About 2,000 people across the country have joined Internet groups and e-mail lists to learn more about the techniques of encouraging a baby – a child too young to walk or talk – to go in a toilet, a sink or a pot. Through a nonprofit group, Diaper Free Baby (, 77 local groups have formed in 35 states to encourage the practice. One author’s how-to books on the subject have sold about 50,000 copies.

A sink? The kids piddle in the sink? That’s more sanitary?

Look, diapers aren’t so bad. In fact, the diaper thing was the one part of my parenting act I believe I got right. My kids never had diaper rash, because I changed and washed them frequently and treated every spot with copious amount of Desitin ointment, which my mother swore by. And for what it’s worth I didn’t use any kind of powder on them. My kids’ doctors often commented that my babies had the clearest butts they’d ever seen. Whatever else I did or didn’t do right–well, we all survived. But parenting is a hard enough job without making it more complicated.

And, please note that disposable diapers amount to less than one percent by weight or 1.5 percent by volume of the waste in landfills.

Tina Kelley continues,

Ingrid Bauer, author of “Diaper Free! The Gentle Wisdom of Natural Infant Hygiene” (Natural Wisdom Press, 2001), believes it is easiest to begin toilet training in the first six months. To start, parents are taught to hold the baby by the thighs in a seated position against their stomachs and to make an encouraging hiss or grunt. With practice, parents learn their child’s rhythms; some parents sleep next to their children and keep a potty at arm’s reach, or diaper their babies overnight.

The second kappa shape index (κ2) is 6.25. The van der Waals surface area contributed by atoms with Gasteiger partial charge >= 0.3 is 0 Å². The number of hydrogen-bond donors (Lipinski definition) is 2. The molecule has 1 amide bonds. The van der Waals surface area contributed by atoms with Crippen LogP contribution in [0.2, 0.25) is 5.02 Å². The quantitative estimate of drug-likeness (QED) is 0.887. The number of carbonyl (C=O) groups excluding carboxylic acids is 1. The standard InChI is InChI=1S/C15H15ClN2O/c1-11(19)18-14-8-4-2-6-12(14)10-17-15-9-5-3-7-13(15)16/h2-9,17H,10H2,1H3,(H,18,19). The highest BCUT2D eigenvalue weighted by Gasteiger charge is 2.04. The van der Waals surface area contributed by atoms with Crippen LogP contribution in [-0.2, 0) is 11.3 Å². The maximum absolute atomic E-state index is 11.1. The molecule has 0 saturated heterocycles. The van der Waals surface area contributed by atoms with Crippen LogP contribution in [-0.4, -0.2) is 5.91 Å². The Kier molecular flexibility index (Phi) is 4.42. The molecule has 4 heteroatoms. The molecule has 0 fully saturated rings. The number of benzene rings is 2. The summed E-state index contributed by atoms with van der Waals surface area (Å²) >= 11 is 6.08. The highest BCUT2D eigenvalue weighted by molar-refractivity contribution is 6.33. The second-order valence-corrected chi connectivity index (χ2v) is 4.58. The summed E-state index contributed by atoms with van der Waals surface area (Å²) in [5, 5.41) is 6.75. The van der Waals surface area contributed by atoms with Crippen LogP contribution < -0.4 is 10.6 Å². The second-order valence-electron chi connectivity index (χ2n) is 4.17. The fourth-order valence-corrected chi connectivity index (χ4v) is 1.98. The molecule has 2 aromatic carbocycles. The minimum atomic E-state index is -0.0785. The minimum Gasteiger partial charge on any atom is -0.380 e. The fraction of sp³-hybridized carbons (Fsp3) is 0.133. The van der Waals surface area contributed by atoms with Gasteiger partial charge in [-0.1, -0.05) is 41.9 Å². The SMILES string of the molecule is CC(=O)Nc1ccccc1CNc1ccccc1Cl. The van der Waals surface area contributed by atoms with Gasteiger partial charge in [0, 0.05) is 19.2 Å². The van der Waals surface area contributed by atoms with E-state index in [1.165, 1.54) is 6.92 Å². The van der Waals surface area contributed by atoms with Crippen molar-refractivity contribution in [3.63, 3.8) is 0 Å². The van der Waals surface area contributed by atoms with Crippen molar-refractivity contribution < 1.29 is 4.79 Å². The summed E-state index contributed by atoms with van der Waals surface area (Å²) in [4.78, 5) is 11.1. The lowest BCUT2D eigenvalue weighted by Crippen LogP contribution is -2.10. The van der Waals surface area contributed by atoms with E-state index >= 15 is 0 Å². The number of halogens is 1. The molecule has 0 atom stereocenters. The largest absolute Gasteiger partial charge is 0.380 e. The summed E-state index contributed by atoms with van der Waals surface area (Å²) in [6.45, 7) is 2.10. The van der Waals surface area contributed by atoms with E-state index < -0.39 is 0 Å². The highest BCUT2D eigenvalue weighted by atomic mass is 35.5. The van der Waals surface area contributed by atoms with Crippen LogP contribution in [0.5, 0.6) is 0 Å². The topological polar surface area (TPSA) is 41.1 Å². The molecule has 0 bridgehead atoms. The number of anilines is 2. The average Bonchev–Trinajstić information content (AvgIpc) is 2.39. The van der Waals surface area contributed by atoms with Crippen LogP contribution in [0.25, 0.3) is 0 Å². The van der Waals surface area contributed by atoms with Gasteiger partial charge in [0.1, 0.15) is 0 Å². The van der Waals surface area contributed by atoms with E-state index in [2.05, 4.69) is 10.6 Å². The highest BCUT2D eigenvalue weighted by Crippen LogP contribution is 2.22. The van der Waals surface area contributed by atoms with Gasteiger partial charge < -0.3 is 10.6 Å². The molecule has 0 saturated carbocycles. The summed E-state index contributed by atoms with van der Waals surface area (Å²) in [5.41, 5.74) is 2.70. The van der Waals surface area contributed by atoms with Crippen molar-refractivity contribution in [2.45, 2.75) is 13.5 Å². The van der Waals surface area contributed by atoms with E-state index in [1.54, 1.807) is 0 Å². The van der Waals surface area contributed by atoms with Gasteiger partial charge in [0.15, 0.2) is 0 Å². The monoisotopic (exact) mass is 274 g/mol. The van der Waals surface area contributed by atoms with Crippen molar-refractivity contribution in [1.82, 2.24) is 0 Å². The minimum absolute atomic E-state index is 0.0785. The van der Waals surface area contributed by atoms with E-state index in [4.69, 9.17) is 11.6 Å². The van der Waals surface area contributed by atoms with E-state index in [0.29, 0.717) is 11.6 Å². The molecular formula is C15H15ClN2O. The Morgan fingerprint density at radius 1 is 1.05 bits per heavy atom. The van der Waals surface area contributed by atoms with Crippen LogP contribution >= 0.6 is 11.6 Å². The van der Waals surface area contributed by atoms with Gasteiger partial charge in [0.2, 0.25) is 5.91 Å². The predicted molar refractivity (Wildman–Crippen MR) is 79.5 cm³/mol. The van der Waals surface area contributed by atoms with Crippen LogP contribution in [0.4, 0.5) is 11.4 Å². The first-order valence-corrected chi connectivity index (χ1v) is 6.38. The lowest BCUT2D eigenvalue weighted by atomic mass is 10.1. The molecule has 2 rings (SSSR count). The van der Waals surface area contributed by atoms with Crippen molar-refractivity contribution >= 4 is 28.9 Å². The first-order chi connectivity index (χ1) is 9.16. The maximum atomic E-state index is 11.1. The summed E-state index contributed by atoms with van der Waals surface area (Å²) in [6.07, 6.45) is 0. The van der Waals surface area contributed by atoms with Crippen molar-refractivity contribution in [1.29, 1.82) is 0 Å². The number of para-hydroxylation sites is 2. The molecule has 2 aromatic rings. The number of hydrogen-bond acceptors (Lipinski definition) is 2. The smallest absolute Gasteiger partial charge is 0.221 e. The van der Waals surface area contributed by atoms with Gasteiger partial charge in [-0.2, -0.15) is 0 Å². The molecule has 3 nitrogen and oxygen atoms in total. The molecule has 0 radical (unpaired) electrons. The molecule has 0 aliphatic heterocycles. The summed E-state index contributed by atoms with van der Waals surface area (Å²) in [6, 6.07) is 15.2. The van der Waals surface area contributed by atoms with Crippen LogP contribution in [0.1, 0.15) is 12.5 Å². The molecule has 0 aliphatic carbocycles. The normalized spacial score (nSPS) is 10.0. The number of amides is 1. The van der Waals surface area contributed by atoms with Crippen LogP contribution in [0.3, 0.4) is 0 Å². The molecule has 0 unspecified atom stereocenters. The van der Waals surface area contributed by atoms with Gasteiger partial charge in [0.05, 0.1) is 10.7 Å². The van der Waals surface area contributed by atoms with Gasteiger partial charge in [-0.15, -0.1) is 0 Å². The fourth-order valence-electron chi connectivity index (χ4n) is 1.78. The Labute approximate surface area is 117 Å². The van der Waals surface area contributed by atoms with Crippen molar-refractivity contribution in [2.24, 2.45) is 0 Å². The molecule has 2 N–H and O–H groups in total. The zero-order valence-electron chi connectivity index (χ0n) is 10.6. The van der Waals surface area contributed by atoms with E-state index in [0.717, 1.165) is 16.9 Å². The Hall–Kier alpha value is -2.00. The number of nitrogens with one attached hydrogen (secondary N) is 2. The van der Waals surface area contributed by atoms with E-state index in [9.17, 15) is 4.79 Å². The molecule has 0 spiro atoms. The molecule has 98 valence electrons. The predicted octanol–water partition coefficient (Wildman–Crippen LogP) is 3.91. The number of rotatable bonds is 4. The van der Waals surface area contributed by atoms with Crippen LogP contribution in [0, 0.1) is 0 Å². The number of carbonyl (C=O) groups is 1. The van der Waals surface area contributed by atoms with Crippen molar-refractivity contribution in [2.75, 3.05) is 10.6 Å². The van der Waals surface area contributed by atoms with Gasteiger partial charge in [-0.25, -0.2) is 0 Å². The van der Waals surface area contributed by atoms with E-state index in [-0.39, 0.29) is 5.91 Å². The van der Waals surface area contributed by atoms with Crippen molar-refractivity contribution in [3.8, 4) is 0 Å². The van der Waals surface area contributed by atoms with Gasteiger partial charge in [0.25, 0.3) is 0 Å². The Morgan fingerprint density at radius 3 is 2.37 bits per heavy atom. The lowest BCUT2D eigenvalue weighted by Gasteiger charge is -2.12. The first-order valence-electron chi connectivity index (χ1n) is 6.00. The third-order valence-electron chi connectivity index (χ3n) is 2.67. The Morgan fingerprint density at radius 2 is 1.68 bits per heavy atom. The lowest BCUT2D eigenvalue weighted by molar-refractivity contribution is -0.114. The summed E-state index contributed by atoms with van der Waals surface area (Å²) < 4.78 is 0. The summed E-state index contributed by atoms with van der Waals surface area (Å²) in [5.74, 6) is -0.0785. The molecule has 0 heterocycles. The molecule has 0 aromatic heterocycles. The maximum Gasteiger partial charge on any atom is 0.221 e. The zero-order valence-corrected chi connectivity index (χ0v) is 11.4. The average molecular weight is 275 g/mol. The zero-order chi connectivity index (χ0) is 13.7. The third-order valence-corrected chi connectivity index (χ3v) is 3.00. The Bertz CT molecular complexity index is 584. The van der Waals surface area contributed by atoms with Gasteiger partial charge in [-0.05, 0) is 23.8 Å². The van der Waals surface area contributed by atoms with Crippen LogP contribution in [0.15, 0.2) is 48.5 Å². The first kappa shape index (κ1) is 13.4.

One early-training advocate wrote to the New York Times that toilet training for both her daughter and granddaughter began at six months: “Voilà! Both were toilet-trained in a few short weeks.”

A few short weeks? Compare and contrast with the maha method–when my daughter was two and a half, I explained the potty thing to her. She said OK. By the next day she was good to go without diapers, at least during the daytime.

(I’d like to say the same method worked as well with my son. However, he’s a boy, and boys don’t take to civilization quite as easily as girls. He understood perfectly well what was expected; he just didn’t see the point to it. I don’t remember exactly when he finally conceded, but it was in time for Kindergarten.)

Kelley quotes a fast-potty-track mother:

“It’s just so simple,” said Lamelle Ryman, who recently attended a support meeting at an apartment on the Upper West Side. Ms. Ryman, the mother of 7-month-old Neshama, added, “I feel like it’s been such a gift in our relationship.”

Yeah, right. Ms. Ryman may eventually need another maha parenting technique, which I call “locking-the-critters-in-a-room-with-a-case-of-Twinkies- while-Mom-bounces-off-the-wall-for-an-hour-or-two.” It’s cheaper than a therapist.

Speaking of which–when today’s babies grow up, will Freud’s theories on the connection between toilet training and the anal-retentive personality come back into vogue? Stay tuned …